Many developers are currently enjoying iOS 10, and I suspect that not less than a few non-developers are enjoying it as well. But with the news that an iOS 9.3.2 jailbreak might soon be released, it may be time for some of you currently on iOS 10 to start thinking about downgrading.
iOS 9 marked the first major version of the iPhone and iPad software that Apple opened up for public beta testing after a similar trial run with iOS 8.3 last year. As many users have noticed, Apple’s public beta program is continuing with the upcoming iOS 9.1 release available as an OTA (over-the-air) update for non-developer testers, but many users will surely want to hop off the beta train and onto the stable release cycle with today’s iOS 9.0 release.
Several readers have already asked about downgrading from the iOS 9.1 public beta to today’s iOS 9.0 release, and while it’s possible it does come at a cost: potentially losing some important data. If moving from iOS 9.1 public or even dev beta to today’s official iOS 9.0 release is worth it for you, read on for a detailed guide for doing just that.
When Apple released the first beta of watchOS 2.0 last month following WWDC, users were surprised to learn that there was no way to downgrade from the beta build to the more stable Watch OS 1.0.1. Users tried a variety of different methods, but were ultimately left with one option: send their Watch into Apple and allow them to do the restore. With today’s launch of watchOS 2.0 beta 3, Apple has officially confirmed that there is no way to downgrade to an earlier version of watchOS without sending your device into Apple.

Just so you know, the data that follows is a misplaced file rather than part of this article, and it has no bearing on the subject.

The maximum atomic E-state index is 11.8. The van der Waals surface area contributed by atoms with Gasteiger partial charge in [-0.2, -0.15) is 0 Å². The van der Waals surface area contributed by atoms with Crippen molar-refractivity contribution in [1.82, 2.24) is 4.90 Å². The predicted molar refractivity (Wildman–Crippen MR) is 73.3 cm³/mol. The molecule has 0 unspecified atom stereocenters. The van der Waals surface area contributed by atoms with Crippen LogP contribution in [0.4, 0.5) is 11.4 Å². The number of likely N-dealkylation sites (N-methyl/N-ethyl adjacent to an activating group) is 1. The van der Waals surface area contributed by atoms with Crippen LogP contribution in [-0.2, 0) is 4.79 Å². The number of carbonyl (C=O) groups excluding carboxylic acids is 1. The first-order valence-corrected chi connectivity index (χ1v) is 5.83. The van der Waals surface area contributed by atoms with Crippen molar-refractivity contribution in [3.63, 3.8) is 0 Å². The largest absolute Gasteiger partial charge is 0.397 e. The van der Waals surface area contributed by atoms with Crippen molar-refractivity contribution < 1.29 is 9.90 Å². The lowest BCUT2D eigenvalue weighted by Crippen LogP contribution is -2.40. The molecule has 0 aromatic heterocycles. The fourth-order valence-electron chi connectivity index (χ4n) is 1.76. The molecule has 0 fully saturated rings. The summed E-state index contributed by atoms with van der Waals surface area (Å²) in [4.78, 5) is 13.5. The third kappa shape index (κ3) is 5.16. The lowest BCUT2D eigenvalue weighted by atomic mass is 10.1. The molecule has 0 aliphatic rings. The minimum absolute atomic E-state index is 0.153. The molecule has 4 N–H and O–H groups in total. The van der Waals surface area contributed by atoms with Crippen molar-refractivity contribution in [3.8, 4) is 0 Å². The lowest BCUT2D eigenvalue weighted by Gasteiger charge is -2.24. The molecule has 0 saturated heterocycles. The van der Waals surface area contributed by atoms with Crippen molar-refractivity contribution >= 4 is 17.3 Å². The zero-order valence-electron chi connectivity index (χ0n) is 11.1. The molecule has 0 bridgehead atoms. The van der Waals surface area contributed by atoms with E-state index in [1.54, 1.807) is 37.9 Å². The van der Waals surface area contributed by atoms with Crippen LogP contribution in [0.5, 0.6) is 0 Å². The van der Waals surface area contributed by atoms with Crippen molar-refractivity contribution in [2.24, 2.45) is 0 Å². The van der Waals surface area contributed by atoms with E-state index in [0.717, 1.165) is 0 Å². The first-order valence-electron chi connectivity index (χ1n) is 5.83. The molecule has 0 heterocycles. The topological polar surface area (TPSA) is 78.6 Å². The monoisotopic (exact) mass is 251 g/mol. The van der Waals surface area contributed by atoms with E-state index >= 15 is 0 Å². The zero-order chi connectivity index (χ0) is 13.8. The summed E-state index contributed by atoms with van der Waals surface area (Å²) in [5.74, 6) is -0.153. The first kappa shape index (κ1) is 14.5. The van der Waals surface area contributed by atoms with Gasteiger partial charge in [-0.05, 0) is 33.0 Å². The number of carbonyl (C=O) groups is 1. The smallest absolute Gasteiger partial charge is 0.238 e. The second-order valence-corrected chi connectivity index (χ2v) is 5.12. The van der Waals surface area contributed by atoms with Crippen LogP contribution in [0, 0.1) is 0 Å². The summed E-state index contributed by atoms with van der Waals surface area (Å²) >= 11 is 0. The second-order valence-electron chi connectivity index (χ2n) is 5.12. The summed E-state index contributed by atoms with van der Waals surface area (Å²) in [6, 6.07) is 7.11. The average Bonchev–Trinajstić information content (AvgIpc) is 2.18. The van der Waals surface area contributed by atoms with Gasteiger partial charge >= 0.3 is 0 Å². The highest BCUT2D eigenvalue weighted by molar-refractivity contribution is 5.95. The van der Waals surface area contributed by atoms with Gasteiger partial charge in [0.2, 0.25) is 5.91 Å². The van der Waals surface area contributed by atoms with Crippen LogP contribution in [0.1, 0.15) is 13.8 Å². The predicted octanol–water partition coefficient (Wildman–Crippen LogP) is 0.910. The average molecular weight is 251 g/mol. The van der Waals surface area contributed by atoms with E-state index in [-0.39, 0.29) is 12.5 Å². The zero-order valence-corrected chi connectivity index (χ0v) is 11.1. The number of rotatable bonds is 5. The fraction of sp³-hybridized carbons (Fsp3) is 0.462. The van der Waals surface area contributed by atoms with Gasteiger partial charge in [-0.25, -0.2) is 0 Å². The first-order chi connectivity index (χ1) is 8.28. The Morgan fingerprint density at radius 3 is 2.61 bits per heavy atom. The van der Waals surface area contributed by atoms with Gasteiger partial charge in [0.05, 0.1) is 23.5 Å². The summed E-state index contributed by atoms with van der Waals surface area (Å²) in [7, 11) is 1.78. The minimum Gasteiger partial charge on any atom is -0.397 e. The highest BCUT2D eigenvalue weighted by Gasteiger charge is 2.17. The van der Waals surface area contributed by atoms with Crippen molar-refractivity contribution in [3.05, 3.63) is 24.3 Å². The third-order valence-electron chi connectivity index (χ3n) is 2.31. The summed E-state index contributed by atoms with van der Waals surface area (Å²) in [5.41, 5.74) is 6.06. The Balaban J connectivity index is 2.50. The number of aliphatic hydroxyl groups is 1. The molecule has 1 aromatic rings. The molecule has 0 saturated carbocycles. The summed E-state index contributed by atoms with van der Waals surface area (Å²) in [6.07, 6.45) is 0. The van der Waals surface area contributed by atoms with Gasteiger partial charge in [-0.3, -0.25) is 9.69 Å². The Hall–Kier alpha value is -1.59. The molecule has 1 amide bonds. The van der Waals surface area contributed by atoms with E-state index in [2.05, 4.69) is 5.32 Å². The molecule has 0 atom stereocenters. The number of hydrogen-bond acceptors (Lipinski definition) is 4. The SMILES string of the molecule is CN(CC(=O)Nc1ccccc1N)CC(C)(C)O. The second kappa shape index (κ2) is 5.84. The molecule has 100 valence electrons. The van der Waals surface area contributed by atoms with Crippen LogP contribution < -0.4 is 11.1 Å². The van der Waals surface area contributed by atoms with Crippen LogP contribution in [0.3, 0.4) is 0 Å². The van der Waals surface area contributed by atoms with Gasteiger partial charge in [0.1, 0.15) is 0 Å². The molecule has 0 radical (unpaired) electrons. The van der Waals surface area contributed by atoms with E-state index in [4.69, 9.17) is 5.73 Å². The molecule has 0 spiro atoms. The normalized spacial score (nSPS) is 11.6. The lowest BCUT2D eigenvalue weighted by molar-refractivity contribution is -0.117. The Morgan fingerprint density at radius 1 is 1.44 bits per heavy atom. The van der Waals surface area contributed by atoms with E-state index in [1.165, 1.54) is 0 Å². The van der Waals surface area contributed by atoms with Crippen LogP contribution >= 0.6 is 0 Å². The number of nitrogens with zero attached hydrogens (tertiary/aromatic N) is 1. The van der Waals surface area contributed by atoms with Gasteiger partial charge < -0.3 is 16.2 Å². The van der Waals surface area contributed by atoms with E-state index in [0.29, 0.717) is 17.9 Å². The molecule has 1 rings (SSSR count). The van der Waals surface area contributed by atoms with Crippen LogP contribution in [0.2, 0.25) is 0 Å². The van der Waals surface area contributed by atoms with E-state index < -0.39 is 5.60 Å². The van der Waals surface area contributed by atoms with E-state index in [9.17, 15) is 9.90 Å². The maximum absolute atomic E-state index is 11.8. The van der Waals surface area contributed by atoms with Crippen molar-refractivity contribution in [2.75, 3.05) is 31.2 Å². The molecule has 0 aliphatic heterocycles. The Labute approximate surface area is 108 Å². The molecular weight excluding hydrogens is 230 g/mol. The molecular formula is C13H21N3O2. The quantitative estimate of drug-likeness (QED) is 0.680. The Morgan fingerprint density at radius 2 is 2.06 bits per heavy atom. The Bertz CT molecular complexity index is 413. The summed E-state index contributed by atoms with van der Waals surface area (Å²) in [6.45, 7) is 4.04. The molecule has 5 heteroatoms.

Deleted posts from Apple’s support forums and active discussions elsewhere online indicate a growing concern for Apple Watch users: the inability to downgrade from a newer version of watchOS to an older version. The issue, which first became apparent when users discovered that watchOS 1.0.1’s heart rate monitoring was less frequent than in watchOS 1.0, is that the Apple Watch apparently lacks a user-accessible recovery or DFU (device firmware update) mode. While there has been a spike in downgrade-related complaints since Apple released the beta version of watchOS 2 on Monday, the issue remains a concern for some watchOS 1.0.1 users, as well.
Without access to such a mode, users with watchOS-related problems are currently being instructed by AppleCare representatives to send their new Apple Watches back to the company for service, often with “out-of-warranty repair” charges. By comparison, iPhone, iPad, iPod, Apple TV and Mac users all have the ability to downgrade to earlier OS versions on their own, without sending their devices back to Apple…